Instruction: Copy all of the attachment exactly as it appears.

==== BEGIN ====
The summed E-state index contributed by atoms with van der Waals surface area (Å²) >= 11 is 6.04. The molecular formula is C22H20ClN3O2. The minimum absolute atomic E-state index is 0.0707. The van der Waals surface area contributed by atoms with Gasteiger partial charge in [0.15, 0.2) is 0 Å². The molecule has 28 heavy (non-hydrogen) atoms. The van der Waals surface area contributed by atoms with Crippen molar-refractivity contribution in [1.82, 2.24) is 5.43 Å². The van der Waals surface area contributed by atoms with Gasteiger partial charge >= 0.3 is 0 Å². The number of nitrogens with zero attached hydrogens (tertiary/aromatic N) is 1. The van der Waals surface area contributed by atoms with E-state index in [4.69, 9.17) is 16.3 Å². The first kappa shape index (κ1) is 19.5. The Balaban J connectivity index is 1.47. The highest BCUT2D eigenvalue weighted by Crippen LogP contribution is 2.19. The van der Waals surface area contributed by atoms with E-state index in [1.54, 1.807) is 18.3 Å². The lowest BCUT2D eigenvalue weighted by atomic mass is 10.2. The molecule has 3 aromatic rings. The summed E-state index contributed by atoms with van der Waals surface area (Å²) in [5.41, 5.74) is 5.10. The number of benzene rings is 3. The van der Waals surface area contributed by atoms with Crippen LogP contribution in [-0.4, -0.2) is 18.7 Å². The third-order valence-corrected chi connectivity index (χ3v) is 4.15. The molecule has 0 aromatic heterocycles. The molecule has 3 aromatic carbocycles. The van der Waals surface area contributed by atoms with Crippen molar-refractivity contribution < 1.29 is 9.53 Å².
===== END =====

The summed E-state index contributed by atoms with van der Waals surface area (Å²) >= 11 is 6.04. The molecular formula is C22H20ClN3O2. The minimum absolute atomic E-state index is 0.0707. The van der Waals surface area contributed by atoms with Gasteiger partial charge in [0.15, 0.2) is 0 Å². The molecule has 28 heavy (non-hydrogen) atoms. The van der Waals surface area contributed by atoms with Crippen molar-refractivity contribution in [1.82, 2.24) is 5.43 Å². The van der Waals surface area contributed by atoms with Gasteiger partial charge >= 0.3 is 0 Å². The number of nitrogens with zero attached hydrogens (tertiary/aromatic N) is 1. The van der Waals surface area contributed by atoms with E-state index in [4.69, 9.17) is 16.3 Å². The first kappa shape index (κ1) is 19.5. The Balaban J connectivity index is 1.47. The highest BCUT2D eigenvalue weighted by Crippen LogP contribution is 2.19. The van der Waals surface area contributed by atoms with E-state index in [1.54, 1.807) is 18.3 Å². The lowest BCUT2D eigenvalue weighted by atomic mass is 10.2. The molecule has 3 aromatic rings. The summed E-state index contributed by atoms with van der Waals surface area (Å²) in [5.41, 5.74) is 5.10. The number of benzene rings is 3. The van der Waals surface area contributed by atoms with Crippen LogP contribution in [-0.4, -0.2) is 18.7 Å². The third-order valence-corrected chi connectivity index (χ3v) is 4.15. The molecule has 0 aromatic heterocycles. The molecule has 3 aromatic carbocycles. The van der Waals surface area contributed by atoms with Crippen molar-refractivity contribution < 1.29 is 9.53 Å².